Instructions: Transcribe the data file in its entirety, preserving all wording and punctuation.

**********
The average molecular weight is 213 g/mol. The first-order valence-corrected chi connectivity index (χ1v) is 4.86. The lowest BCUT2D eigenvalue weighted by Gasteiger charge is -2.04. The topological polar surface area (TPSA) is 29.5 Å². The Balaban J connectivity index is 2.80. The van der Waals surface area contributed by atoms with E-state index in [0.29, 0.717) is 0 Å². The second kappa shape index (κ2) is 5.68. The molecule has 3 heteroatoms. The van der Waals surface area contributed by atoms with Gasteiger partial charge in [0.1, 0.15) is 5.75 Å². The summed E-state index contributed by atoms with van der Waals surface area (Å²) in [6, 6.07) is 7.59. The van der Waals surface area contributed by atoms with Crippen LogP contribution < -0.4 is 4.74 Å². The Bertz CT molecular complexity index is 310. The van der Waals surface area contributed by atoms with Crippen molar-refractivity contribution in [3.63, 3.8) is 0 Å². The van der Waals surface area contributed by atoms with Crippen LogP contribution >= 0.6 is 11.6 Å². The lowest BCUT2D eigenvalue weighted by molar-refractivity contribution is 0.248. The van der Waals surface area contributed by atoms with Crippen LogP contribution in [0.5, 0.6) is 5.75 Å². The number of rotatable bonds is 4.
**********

The average molecular weight is 213 g/mol. The first-order valence-corrected chi connectivity index (χ1v) is 4.86. The lowest BCUT2D eigenvalue weighted by Gasteiger charge is -2.04. The topological polar surface area (TPSA) is 29.5 Å². The Balaban J connectivity index is 2.80. The van der Waals surface area contributed by atoms with E-state index in [0.29, 0.717) is 0 Å². The second kappa shape index (κ2) is 5.68. The molecule has 3 heteroatoms. The van der Waals surface area contributed by atoms with Gasteiger partial charge in [0.1, 0.15) is 5.75 Å². The summed E-state index contributed by atoms with van der Waals surface area (Å²) in [6, 6.07) is 7.59. The van der Waals surface area contributed by atoms with Crippen LogP contribution < -0.4 is 4.74 Å². The Bertz CT molecular complexity index is 310. The van der Waals surface area contributed by atoms with Crippen molar-refractivity contribution in [3.63, 3.8) is 0 Å². The van der Waals surface area contributed by atoms with Crippen LogP contribution >= 0.6 is 11.6 Å². The lowest BCUT2D eigenvalue weighted by molar-refractivity contribution is 0.248. The van der Waals surface area contributed by atoms with Crippen LogP contribution in [0.5, 0.6) is 5.75 Å². The number of rotatable bonds is 4.